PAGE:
Dealing with a pro se party raises a number of reasonable concerns:
- The pro se could misconstrue what I say
- The pro se may regard me as his or her lawyer
- The pro se could sue me for legal malpractice
Communicate in Writing Whenever Possible
When you communicate verbally, a pro se can misremember your words, misconstrue your meaning, or even deny the discussion occurred.
When you communicate in writing your words are documented. It becomes impossible to “misremember” or deny what you said. Yes, written communication can still be misconstrued, but there is less likelihood of this happening.
Use a 3-Way Disclaimer
- “I don’t represent you.”
- “I can’t give you legal advice.”
- “If you have questions, hire a lawyer.”
Every pro se communication should include this type of disclaimer. If the pro se party later argues you had a lawyer-client relationship or attempts to assert a legal malpractice claim on the grounds that you failed to protect her interests, you will be in a better position to defend yourself.
Be a Broken Record
The 3-way disclaimer must be used every time you communicate with a pro se. Does it become repetitive? Perhaps, but that doesn’t matter. Some pro se adversaries “get it” from the beginning; some “get it and forget it;” some never “get it.” This doesn’t mean the pro se is purposely trying to make your life more difficult. But it does underscore the value of redundancy.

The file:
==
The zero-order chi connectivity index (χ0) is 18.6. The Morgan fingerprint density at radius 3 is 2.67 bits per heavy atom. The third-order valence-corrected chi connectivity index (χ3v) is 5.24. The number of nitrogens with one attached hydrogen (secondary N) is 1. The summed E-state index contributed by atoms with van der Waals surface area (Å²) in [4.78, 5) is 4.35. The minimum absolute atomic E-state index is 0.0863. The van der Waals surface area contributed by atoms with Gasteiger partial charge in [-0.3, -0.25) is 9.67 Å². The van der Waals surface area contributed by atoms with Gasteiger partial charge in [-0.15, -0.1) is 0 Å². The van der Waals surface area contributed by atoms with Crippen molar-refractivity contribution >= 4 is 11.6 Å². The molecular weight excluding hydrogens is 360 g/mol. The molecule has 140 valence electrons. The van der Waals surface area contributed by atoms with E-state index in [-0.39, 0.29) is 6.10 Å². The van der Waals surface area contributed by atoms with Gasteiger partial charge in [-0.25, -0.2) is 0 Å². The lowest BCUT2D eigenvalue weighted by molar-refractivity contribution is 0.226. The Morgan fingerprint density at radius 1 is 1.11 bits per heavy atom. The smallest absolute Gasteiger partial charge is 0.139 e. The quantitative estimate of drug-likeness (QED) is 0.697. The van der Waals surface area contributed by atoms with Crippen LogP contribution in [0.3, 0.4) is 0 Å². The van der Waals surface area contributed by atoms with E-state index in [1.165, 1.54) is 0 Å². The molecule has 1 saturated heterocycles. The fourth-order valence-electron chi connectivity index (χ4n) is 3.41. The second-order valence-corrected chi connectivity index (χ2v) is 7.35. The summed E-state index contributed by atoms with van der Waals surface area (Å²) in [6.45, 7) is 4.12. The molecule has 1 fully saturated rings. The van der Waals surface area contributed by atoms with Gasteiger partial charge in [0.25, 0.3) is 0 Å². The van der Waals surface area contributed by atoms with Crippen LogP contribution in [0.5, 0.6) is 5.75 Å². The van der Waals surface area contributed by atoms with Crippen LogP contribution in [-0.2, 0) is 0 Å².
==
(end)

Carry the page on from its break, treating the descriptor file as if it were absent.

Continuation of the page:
Practice Tips Beyond Pro Se Communication
For more tips on how to work with pro se adversaries, peruse the following:
- A Judge’s Advice to Lawyers Facing Pro Se (Self-represented) Litigants – from the venerable Oregon Legal Research blog
- How to Handle a Pro Se Litigant – Law 360
- Learning to Live with Pro Se Opponents – ABA GPSolo
- Facing a Pro Se Opponent – The Compleat Lawyer
[All Rights Reserved 2015 Beverly Michaelis]